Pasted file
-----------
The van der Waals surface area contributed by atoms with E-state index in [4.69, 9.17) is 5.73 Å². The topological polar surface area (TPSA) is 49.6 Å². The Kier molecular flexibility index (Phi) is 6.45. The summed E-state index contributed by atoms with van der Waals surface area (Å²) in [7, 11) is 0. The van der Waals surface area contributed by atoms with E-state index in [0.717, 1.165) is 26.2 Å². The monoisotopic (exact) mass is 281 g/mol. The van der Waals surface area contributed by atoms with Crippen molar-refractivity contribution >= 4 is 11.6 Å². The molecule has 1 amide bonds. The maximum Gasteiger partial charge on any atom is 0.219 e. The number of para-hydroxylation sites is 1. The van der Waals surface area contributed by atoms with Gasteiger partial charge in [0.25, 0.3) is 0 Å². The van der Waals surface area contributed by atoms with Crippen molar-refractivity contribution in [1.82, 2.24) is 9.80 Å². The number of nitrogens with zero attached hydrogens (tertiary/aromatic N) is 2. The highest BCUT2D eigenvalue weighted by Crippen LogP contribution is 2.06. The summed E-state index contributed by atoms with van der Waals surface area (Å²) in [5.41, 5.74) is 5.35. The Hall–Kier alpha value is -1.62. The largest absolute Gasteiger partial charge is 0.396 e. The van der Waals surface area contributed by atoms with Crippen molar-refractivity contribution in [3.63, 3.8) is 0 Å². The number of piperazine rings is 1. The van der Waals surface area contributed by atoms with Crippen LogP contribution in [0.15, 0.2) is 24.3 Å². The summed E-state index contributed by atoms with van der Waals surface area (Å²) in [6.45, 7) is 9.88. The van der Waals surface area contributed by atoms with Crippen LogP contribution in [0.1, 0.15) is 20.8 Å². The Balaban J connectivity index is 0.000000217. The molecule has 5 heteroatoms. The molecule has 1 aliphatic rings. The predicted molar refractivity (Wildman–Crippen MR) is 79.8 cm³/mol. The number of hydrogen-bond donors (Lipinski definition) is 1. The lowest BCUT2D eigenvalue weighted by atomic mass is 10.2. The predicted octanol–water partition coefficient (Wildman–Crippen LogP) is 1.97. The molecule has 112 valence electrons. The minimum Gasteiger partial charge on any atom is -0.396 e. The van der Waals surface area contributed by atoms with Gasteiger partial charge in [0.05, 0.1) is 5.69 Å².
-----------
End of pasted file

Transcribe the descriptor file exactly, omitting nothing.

The van der Waals surface area contributed by atoms with E-state index in [4.69, 9.17) is 5.73 Å². The topological polar surface area (TPSA) is 49.6 Å². The Kier molecular flexibility index (Phi) is 6.45. The summed E-state index contributed by atoms with van der Waals surface area (Å²) in [7, 11) is 0. The van der Waals surface area contributed by atoms with E-state index in [0.717, 1.165) is 26.2 Å². The monoisotopic (exact) mass is 281 g/mol. The van der Waals surface area contributed by atoms with Crippen molar-refractivity contribution >= 4 is 11.6 Å². The molecule has 1 amide bonds. The maximum Gasteiger partial charge on any atom is 0.219 e. The number of para-hydroxylation sites is 1. The van der Waals surface area contributed by atoms with Gasteiger partial charge in [0.25, 0.3) is 0 Å². The van der Waals surface area contributed by atoms with Crippen molar-refractivity contribution in [1.82, 2.24) is 9.80 Å². The number of nitrogens with zero attached hydrogens (tertiary/aromatic N) is 2. The highest BCUT2D eigenvalue weighted by Crippen LogP contribution is 2.06. The summed E-state index contributed by atoms with van der Waals surface area (Å²) in [5.41, 5.74) is 5.35. The Hall–Kier alpha value is -1.62. The largest absolute Gasteiger partial charge is 0.396 e. The van der Waals surface area contributed by atoms with Crippen molar-refractivity contribution in [3.63, 3.8) is 0 Å². The number of piperazine rings is 1. The van der Waals surface area contributed by atoms with Crippen LogP contribution in [0.15, 0.2) is 24.3 Å². The summed E-state index contributed by atoms with van der Waals surface area (Å²) in [6.45, 7) is 9.88. The van der Waals surface area contributed by atoms with Crippen LogP contribution in [0.1, 0.15) is 20.8 Å². The Balaban J connectivity index is 0.000000217. The molecule has 5 heteroatoms. The molecule has 1 aliphatic rings. The predicted molar refractivity (Wildman–Crippen MR) is 79.8 cm³/mol. The number of hydrogen-bond donors (Lipinski definition) is 1. The lowest BCUT2D eigenvalue weighted by atomic mass is 10.2. The predicted octanol–water partition coefficient (Wildman–Crippen LogP) is 1.97. The molecule has 112 valence electrons. The minimum Gasteiger partial charge on any atom is -0.396 e. The van der Waals surface area contributed by atoms with Gasteiger partial charge in [0.05, 0.1) is 5.69 Å².